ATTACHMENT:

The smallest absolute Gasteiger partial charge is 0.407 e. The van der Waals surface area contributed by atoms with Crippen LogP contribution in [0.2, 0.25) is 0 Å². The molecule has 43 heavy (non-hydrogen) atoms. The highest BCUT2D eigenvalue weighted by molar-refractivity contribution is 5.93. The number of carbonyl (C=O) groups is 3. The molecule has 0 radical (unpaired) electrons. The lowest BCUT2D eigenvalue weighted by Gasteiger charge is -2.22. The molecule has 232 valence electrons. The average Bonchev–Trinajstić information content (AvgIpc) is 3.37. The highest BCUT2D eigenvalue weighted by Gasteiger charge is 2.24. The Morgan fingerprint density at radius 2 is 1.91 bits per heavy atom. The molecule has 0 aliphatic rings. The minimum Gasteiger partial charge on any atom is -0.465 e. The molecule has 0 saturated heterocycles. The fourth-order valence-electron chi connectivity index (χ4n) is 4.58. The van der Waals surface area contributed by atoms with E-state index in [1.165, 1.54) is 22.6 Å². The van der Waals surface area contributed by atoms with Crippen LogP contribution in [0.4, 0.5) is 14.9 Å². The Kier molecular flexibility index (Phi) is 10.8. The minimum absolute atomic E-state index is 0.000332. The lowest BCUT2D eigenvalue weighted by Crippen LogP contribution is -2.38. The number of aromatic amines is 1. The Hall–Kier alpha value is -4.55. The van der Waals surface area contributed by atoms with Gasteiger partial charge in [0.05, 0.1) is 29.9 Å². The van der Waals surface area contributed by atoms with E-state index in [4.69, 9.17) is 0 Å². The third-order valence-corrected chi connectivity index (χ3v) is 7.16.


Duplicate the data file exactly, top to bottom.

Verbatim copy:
The smallest absolute Gasteiger partial charge is 0.407 e. The van der Waals surface area contributed by atoms with Crippen LogP contribution in [0.2, 0.25) is 0 Å². The molecule has 43 heavy (non-hydrogen) atoms. The highest BCUT2D eigenvalue weighted by molar-refractivity contribution is 5.93. The number of carbonyl (C=O) groups is 3. The molecule has 0 radical (unpaired) electrons. The lowest BCUT2D eigenvalue weighted by Gasteiger charge is -2.22. The molecule has 232 valence electrons. The average Bonchev–Trinajstić information content (AvgIpc) is 3.37. The highest BCUT2D eigenvalue weighted by Gasteiger charge is 2.24. The Morgan fingerprint density at radius 2 is 1.91 bits per heavy atom. The molecule has 0 aliphatic rings. The minimum Gasteiger partial charge on any atom is -0.465 e. The molecule has 0 saturated heterocycles. The fourth-order valence-electron chi connectivity index (χ4n) is 4.58. The van der Waals surface area contributed by atoms with E-state index in [1.165, 1.54) is 22.6 Å². The van der Waals surface area contributed by atoms with Crippen LogP contribution in [0.4, 0.5) is 14.9 Å². The Kier molecular flexibility index (Phi) is 10.8. The minimum absolute atomic E-state index is 0.000332. The lowest BCUT2D eigenvalue weighted by Crippen LogP contribution is -2.38. The number of aromatic amines is 1. The Hall–Kier alpha value is -4.55. The van der Waals surface area contributed by atoms with Gasteiger partial charge in [0.05, 0.1) is 29.9 Å². The van der Waals surface area contributed by atoms with E-state index in [4.69, 9.17) is 0 Å². The third-order valence-corrected chi connectivity index (χ3v) is 7.16.